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Entry  Fri Apr 18 19:46:08 2008, rana, Update, ASS, check adaptive 0052_xray_thm45.jpg
    Reply  Mon Apr 21 12:58:42 2008, rob, Update, ASS, check adaptive 
Message ID: 432     Entry time: Mon Apr 21 12:58:42 2008     In reply to: 428
Author: rob 
Type: Update 
Category: ASS 
Subject: check adaptive 


Caryn Palatchi (a Caltech undergrad who just started working with us)
illustrated to me today that using even 1000 FIR taps is not very effective
for low frequency noise cancellation if you have a 2048 Hz sample rate. More
precisely, the asymptotic Wiener filter which our 'LMS' algorithm converges
to, can often amplify the noise at frequencies below f_sample/N_taps.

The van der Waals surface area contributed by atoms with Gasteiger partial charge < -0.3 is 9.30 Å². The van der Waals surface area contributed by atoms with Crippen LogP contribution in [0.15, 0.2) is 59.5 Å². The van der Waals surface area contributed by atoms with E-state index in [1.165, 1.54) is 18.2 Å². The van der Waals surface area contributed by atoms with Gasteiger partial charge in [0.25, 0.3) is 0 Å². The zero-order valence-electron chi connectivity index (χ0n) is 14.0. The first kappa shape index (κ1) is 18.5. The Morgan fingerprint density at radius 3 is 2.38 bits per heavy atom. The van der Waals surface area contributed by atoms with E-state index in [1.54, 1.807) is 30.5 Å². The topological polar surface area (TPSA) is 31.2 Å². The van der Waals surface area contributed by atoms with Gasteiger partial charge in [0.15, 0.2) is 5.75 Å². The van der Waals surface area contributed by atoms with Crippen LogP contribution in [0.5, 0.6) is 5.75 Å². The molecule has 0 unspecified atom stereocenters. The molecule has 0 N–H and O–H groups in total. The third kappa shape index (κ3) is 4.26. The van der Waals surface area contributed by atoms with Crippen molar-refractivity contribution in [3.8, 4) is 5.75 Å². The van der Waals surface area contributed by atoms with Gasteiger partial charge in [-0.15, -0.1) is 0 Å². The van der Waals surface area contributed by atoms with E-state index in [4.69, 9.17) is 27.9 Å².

A less obvious thing that she also noticed is that there is almost no cancellation
of the 16.25 Hz bounce mode when using such a short filter. That's because that
mode is fairly high Q: the transfer function from the Z-ACC to the cavity signal
goes through the high-Q vertical suspension resonance; the FF signal we send back
goes through the low-Q horizontal pendulum response only. Therefore the filter
needs to be able to simulate ~100 cycles at 16.25 Hz in order to cancel that peak.


The message here is: we need to find a computationally efficient way to do FIR filtering
or its not going to ever be cool enough to help us find the Crab.

This is the reason for "RDNSAMP" parameter in the ASS code. The FIR filtration is applied at the downsampled rate, not the machine rate. So, if RDNSAMP=32, the effective sampling rate of the FIR filter is 64Hz, and thus noise cancellation should be good down to 64Hz/1000, or 64mHz, and the filter has an impulse response time that extends to 15 secs. I'm not convinced the filter length is what's limiting the performance at the bounce mode, but I agree that a faster FIR implementation would be good.
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